While the ballot measure would restrict future local taxing authority on food products and beverages, it would not apply to existing discriminatory food taxes such as Seattle’s tax on soda distribution. The Seattle soda tax was imposed as a “privilege tax” on the distribution of food products in June of 2017. I-1634 would eliminate the privilege tax loophole on all food and beverage for human consumption, except those exempted.

Opponents of I-1634, argue that State law already precludes taxes on groceries. They point out that I-1634 is funded by the soda and grocery industry to take away local choices from our cities and towns. They say this confusing measure reduces local options while increasing state control at a time when we are struggling to fund important community programs. They call it a blatant corporate power grab.

Proponents of I-1634 argue that local governments across Washington are looking to raise revenues and one idea being considered is new taxes on food and beverages. They argue that taxes on food and beverages negatively impact low income and working families the hardest. They say these taxes, if enacted will have a negative impact on local businesses in retail, manufacturing, transportation and the economy, including job losses.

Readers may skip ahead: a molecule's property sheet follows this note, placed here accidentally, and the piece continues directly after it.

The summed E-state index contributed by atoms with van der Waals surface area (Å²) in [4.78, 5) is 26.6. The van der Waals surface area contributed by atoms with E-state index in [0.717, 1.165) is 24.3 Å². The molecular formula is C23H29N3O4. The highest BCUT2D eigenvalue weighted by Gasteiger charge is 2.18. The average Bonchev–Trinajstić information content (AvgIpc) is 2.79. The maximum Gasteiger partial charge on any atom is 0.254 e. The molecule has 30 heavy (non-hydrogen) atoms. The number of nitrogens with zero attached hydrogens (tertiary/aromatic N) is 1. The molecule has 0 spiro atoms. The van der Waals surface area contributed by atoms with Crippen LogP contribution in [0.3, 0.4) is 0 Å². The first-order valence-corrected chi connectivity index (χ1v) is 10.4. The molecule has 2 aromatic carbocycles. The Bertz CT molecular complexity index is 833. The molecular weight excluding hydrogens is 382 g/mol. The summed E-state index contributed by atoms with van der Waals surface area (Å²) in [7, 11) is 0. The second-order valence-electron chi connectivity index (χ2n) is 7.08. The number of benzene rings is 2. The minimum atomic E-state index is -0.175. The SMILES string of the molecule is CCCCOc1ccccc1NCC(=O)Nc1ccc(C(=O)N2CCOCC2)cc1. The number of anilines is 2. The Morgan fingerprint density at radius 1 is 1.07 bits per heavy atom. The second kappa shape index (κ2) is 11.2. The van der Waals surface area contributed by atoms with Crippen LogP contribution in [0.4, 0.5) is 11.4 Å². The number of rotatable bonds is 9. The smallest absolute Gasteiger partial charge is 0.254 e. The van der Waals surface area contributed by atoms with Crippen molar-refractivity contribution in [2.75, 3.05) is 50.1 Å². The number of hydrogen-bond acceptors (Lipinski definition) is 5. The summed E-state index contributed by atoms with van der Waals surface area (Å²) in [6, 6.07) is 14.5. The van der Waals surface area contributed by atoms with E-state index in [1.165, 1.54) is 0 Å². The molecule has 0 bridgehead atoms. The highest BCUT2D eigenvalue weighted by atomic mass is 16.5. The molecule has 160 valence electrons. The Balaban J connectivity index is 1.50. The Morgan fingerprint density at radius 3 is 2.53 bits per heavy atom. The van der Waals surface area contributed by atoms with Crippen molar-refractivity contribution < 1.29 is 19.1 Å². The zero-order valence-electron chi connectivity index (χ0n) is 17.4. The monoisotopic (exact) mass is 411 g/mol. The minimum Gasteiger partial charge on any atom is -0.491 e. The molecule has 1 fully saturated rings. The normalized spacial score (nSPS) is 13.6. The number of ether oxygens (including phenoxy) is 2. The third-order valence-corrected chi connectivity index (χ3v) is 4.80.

The Whatcom Business Alliance (WBA) agrees with the opponents that I-1634 would take choices away from local elected officials regarding their ability to tax grocery items. We believe local governments should be able to manage their budgets without putting a burden on lower income people and the community at large. The WBA also understands the yes campaign on this Initiative is strongly supported and funded by the beverage and food industry. That makes sense. Their respective businesses would be greatly harmed by targeted, discriminatory taxes on their products. There are also a number of other business

organizations such as Chambers of Commerce, Farming, Agriculture and Cattlemen’s associations and unions that are supporting the initiative. In addition, hundreds of small businesses including restaurants, cafes, coffee shops, convenient stores, grocery stores, theatres, gas stations and more have added their names in support of the initiative. The WBA understands and shares their support for I-1634 for the following reasons: